Press Release

HCA Nurses to Protest Unsafe PPE, Equipment, Staffing in Four States Tuesday

Nurse holds "Protect Nurses" sign

Registered nurses at HCA hospitals in Florida, Kansas, Missouri, and Nevada will hold public actions Tuesday to highlight ongoing practices they say put nurses and other caregivers in jeopardy and increase the spread of COVID-19 to others.
At all the hospitals, HCA is requiring RNs to reuse single-use N95 respiratory masks after “decontamination,” a policy that is not proven to be safe or effective for protection against COVID-19, says National Nurses United (NNU).
“It is shameful for HCA to put our lives, and the lives of our patients, our co-workers, and our families at risk due to their failure and unwillingness to make workplace safety the highest priority, not a budget item to be constantly squeezed and cut,” said Leslie Rogers, an RN at Research Medical Center in Kansas City, Mo., where the nurses will be joined by RNs from Menorah Medical Center in Overland Park, Kan.
Additionally, RNs at Blake Medical Center in Bradenton, Fla., Fawcett Memorial Hospital in Port Charlotte, Fla., and Mountainview Hospital in Las Vegas are also alarmed at what they call dangerous short staffing, and in some cases cuts in additional staff. 

(Locations and times of the actions below)
“When we are with fewer nurses, and the loss of other staff, we are running between patients and have far less time to give each patient the timely, individualized care they need,” said Blake Medical Center RN Yulanda Bakare. 
“Short staffing is a prescription for missing subtle changes in a patient’s condition, and increasing the potential for mistakes, becoming infected, and passing the virus to other patients and other staff,” said Mountainview RN Nicole Koester.
“HCA has had six months to fully prepare, to be a model for how to safely care for patients, and to ensure that our dedicated frontline caregivers have every protection we need so we can be here taking care of our patients, not at home sick with this deadly virus, or worse,” said Meghan Jacobsen, also a Mountainview RN.
“With at least 180,000 lives now lost to COVID-19, among them 1,500 health care workers and nearly 200 RNs, including HCA nurses, we need HCA to commit to the highest standard of safety measures, and not disregard our voices and concerns,” said Research RN Angels Davis.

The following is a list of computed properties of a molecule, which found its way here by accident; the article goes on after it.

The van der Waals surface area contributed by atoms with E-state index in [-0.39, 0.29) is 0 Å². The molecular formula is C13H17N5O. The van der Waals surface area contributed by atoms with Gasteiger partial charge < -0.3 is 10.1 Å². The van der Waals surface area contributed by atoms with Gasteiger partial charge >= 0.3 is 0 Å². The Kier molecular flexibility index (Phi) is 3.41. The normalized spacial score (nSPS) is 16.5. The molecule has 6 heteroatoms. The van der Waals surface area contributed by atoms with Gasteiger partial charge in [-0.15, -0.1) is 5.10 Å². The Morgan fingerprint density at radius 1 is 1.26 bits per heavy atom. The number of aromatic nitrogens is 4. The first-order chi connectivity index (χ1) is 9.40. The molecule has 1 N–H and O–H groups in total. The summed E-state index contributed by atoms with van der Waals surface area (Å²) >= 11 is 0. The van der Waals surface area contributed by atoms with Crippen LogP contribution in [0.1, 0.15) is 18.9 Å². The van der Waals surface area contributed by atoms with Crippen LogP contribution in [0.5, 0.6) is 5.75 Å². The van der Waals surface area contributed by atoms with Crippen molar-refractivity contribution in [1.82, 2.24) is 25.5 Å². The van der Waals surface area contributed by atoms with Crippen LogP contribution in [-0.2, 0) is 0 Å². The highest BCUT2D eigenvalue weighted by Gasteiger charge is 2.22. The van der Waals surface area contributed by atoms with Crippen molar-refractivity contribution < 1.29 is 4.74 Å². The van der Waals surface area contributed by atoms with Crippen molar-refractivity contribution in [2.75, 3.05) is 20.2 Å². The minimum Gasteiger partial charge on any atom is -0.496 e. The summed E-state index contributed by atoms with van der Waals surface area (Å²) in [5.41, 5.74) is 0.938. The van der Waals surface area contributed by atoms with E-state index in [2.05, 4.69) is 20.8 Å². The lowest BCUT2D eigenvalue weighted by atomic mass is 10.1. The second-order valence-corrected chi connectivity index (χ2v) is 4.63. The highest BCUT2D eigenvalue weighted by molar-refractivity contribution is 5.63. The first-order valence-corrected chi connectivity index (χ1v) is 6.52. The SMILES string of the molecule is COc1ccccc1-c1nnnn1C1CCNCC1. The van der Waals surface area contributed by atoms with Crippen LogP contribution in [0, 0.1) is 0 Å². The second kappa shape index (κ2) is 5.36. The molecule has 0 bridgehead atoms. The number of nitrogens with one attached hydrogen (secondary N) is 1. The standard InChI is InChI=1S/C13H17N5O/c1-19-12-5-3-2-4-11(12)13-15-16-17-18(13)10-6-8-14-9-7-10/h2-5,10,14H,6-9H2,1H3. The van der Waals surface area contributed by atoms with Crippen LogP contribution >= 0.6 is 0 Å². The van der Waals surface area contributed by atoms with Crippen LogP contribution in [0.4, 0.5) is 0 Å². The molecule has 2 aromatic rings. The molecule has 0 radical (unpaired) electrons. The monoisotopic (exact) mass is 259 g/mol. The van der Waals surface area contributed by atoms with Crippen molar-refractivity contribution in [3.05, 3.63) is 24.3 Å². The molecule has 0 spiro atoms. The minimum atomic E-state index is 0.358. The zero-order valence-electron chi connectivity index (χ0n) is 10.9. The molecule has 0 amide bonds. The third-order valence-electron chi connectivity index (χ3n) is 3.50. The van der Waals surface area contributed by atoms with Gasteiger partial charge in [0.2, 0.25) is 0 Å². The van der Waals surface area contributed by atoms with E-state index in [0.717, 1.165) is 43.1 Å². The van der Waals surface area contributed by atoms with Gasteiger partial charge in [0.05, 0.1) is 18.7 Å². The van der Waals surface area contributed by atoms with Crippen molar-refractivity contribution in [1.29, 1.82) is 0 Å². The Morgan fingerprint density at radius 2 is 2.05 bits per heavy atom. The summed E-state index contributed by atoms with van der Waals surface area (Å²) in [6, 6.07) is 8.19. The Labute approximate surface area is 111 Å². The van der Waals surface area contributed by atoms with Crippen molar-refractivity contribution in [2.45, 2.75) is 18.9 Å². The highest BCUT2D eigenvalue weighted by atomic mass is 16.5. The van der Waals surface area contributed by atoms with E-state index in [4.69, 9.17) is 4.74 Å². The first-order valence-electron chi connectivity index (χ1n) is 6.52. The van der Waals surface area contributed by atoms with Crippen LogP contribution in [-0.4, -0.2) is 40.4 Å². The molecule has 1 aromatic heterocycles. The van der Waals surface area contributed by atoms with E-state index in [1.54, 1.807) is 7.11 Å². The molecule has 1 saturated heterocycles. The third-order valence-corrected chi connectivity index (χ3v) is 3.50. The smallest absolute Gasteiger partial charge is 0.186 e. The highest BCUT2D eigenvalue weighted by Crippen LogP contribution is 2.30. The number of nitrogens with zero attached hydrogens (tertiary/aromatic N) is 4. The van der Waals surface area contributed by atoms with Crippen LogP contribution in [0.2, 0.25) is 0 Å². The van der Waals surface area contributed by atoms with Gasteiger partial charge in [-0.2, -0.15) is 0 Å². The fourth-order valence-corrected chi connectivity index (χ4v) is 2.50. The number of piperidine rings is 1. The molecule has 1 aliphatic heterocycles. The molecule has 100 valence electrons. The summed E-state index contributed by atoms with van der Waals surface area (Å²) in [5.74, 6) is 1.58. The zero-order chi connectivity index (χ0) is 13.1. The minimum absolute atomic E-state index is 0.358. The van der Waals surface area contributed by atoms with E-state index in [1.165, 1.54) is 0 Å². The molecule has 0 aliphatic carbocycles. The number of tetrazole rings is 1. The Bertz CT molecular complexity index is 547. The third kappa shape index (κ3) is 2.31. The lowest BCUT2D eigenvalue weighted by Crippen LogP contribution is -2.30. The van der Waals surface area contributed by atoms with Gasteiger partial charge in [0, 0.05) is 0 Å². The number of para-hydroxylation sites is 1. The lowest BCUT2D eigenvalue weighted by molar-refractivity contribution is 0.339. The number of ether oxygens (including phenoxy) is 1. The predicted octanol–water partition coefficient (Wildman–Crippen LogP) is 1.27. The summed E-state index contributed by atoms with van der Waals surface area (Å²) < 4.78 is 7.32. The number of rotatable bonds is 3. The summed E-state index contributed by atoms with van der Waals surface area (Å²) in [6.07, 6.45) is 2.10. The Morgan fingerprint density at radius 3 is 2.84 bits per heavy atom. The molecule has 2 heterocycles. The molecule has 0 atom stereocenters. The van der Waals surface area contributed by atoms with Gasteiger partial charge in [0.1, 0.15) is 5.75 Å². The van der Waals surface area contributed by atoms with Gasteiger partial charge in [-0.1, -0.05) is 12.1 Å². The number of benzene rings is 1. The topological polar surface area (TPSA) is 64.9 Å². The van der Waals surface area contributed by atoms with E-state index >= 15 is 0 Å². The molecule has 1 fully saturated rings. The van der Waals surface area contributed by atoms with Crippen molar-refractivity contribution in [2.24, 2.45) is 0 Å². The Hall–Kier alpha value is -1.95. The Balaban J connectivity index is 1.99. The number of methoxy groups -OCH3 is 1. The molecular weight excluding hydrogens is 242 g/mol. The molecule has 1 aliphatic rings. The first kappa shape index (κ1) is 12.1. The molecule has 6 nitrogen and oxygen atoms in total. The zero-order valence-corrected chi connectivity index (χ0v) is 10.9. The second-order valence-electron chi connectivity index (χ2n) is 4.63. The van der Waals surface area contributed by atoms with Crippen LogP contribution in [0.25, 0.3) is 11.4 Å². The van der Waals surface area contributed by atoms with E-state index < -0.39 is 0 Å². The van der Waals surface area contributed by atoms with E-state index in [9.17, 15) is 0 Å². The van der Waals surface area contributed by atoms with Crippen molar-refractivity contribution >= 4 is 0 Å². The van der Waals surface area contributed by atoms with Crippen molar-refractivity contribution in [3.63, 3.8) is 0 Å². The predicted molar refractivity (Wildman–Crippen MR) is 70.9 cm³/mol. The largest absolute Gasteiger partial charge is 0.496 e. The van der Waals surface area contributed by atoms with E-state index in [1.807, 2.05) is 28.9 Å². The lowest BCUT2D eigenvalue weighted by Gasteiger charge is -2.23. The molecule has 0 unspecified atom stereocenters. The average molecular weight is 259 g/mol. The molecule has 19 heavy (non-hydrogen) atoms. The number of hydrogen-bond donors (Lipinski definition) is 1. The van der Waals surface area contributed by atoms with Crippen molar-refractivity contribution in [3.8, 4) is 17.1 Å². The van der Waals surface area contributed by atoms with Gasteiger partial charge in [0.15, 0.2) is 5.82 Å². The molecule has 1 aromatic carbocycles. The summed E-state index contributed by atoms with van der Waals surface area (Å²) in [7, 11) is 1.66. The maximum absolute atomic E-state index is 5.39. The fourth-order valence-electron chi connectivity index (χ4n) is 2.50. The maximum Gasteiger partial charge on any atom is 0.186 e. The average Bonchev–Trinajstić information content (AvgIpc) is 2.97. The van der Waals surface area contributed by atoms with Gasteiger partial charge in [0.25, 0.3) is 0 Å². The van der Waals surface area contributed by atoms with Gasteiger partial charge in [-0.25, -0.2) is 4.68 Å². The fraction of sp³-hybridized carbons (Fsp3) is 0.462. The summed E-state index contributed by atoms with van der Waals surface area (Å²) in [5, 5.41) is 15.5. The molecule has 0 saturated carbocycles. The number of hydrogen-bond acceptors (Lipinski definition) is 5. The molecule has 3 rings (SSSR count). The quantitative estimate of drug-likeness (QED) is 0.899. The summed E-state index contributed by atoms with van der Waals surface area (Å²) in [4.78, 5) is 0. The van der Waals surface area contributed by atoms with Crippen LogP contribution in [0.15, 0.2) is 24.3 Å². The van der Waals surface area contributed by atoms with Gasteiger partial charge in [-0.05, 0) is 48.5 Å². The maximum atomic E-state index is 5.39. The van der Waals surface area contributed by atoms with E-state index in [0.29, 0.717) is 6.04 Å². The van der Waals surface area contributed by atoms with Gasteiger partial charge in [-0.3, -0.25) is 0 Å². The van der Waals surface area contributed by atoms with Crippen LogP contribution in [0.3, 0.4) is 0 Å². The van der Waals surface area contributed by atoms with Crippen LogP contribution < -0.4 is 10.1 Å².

At Research, nurses have been given two choices. They are told to turn in their N95 masks daily for decontamination and reuse, or be given five masks and five paper bags and cycle through them wearing each mask 25 times, with the dubious theory that a five-day break will allow the virus to no longer be a threat so the mask can be reused.
Neither alternative offers proper protection, says NNU. “Decontamination must effectively inactivate the pathogen, not degrade the performance of the respirator, including filtration, structural integrity, and face seal, and not introduce an additional hazard to the worker wearing the respirator,” notes NNU’s Lead Industrial Hygienist Jane Thomason. “We have not seen any decontamination method meet these three criteria. Several methods currently in use may be harmful by one or more criteria.”
“Our nurses report that the reprocessed masks they've encountered have horrible odors, are deformed in critical areas like the face piece and the nose bridge, and that the straps have lost their elasticity,” says NNU President Zenei Cortez, RN. “There's no way a reprocessed mask will perform like a new one.”
NNU has also studied the scientific literature on the five day-five mask approach. It has found that putting an N95 in a paper bag for five days does not reliably “decontaminate” the N95. Research has shown that the virus that causes COVID-19 can survive for extremely long periods outside the human body, including for at least 21 days on N95 respirators.
And, to add further alarm at Research, where nurses are still mourning the loss of a long-time RN colleague Celia Yap Banago, who died of COVID-19 in April, the RNs are also struggling with broken down powered air-purifying respirator (PAPR) face shields that they have to share and are increasingly filthy through re-use, and defective negative pressure isolation rooms for infected patients with doors that no longer latch, increasing the risk of exposure to others.
Disposable parts of PAPRs should also not be reused, says NNU, as repeated donning and doffing (putting them on and taking them off) risks damaging the PAPR, which would render it no longer effective. With the isolation room, the seal is necessary to maintain the negative pressure. If it doesn’t close properly, viral aerosols can circulate into hallways and other patient rooms.
Actions scheduled for Tuesday, September 1 (local times)
Bradenton, Fla.—Blake Medical Center 
2020 59th Street W, 7:30 to 8:30 a.m.
Port Charlotte, Fla.—Fawcett Memorial Hospital 
21298 Olean Blvd, 8 a.m. to 9 a.m.
Kansas City, Mo.—Research Medical Center 
2316 E. Meyer Blvd., 5:45 p.m.
Las Vegas, Nev.—Mountainview Hospital
3100 N. Tenaya Way, 7:15 a.m. to 9 a.m.